Flops hits me hard: A-T-7 all spades. The big blind checks, cuz of course he does, he probably called with J-3 or some shit. My man UTG either hit a set of aces or will be scared shitless with his kings. But he needs to bet to establish himself, and also get information. He makes it $22, a cutesy double number bet that people use to hint at their big pair, but it's also just the right amount to feel me out. Did I hit the spades? Am I drawing?
We're both in the same boat: way ahead, or way behind; there's no point in slow-playing. Best to save time and get it over. So I fast-play it; with my flush and open-ended straight flush draw, I pop it to $60. Big blind sheepishly folds, thanks for the extra $14, ya dipshit.
Mr. UTG stalls. What to do? Even with a set of aces, staring down a raise with three of a suit out there ... that's a tough call. An equally tough fold. He's been doing well, has like $400-500 in front of him. So he calls. If the board doesn't pair, he'll have to bail against another bet/raise.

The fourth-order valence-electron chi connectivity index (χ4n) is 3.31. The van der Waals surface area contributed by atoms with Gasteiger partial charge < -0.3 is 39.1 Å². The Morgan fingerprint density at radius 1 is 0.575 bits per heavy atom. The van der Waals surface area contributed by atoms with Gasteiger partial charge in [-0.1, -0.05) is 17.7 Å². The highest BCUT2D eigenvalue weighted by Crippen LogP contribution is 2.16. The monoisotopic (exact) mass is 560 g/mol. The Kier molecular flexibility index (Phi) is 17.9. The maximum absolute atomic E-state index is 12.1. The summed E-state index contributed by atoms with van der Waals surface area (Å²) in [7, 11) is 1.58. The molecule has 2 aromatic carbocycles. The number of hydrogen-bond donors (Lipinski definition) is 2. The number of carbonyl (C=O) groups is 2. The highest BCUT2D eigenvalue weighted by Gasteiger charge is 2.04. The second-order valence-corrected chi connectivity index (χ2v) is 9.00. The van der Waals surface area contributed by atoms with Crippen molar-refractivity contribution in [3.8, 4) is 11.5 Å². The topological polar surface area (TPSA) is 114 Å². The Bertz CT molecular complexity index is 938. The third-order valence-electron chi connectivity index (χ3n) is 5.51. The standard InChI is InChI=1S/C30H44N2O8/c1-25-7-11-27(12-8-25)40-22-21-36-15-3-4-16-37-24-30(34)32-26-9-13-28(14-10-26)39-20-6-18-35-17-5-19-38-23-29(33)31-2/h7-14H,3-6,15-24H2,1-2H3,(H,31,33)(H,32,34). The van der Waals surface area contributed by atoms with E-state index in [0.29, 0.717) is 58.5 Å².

Boom, the board pairs all right: the case ace. Johnny UTG just hit quads. That thud you heard was his rock hard dick slamming up into the underside of the table. Does he get cute now and check, oh crap two aces out there, or does he bet out like a guy who has K-Q of spades and wants to seem unrattled?
Again: way ahead or way behind. No point in being cute. He bets $100 with a black chip. Smooth as silk, I call with a black chip of my own. I know I'm behind now; if he had a set, he's got a boat or quads now, and only two cards can save me. And if they do, and he has quad aces and loses ... that means the bad beat jackpot is a factor.
Let's say the jackpot is $200K. 50% to the loser, that's him, he gets $100K. 40% to the winner, that's me, I get $90K. Remaining 10% split amongst the others, even Mr. Defending My Big Blind. They get around $1,400 each. Or, the last card is a brick, I don't hit my straight flush, and I lose the $175 I've already bet in this, my first hand, and maybe the remaining $125 in front of me. It all depends.
The dealer sits out the river card, and it's the ZZZZZZZzzzzzzzz...